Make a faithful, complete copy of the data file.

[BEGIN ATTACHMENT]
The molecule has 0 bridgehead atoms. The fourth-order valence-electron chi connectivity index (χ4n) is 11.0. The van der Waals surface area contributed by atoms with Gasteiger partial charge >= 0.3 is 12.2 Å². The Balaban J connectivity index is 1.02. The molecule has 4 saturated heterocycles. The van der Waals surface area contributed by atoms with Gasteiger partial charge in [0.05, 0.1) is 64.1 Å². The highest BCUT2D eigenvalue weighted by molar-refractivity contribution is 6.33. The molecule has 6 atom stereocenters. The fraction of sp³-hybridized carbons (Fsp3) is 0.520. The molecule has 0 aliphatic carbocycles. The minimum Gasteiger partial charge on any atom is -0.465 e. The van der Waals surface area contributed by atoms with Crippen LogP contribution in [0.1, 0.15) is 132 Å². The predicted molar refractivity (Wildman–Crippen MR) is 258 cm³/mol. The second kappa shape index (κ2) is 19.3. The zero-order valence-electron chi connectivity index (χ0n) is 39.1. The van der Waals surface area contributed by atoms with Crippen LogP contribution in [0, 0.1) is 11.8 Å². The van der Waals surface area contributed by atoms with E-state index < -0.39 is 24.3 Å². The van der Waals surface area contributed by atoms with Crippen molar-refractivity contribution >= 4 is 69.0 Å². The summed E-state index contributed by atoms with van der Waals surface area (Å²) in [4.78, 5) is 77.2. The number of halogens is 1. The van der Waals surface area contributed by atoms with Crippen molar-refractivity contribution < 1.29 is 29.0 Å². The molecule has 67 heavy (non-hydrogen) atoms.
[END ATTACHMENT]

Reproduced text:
The molecule has 0 bridgehead atoms. The fourth-order valence-electron chi connectivity index (χ4n) is 11.0. The van der Waals surface area contributed by atoms with Gasteiger partial charge >= 0.3 is 12.2 Å². The Balaban J connectivity index is 1.02. The molecule has 4 saturated heterocycles. The van der Waals surface area contributed by atoms with Gasteiger partial charge in [0.05, 0.1) is 64.1 Å². The highest BCUT2D eigenvalue weighted by molar-refractivity contribution is 6.33. The molecule has 6 atom stereocenters. The fraction of sp³-hybridized carbons (Fsp3) is 0.520. The molecule has 0 aliphatic carbocycles. The minimum Gasteiger partial charge on any atom is -0.465 e. The van der Waals surface area contributed by atoms with Crippen LogP contribution in [0.1, 0.15) is 132 Å². The predicted molar refractivity (Wildman–Crippen MR) is 258 cm³/mol. The second kappa shape index (κ2) is 19.3. The zero-order valence-electron chi connectivity index (χ0n) is 39.1. The van der Waals surface area contributed by atoms with Crippen LogP contribution in [0, 0.1) is 11.8 Å². The van der Waals surface area contributed by atoms with E-state index < -0.39 is 24.3 Å². The van der Waals surface area contributed by atoms with Crippen molar-refractivity contribution >= 4 is 69.0 Å². The summed E-state index contributed by atoms with van der Waals surface area (Å²) in [4.78, 5) is 77.2. The number of halogens is 1. The van der Waals surface area contributed by atoms with Crippen molar-refractivity contribution < 1.29 is 29.0 Å². The molecule has 67 heavy (non-hydrogen) atoms.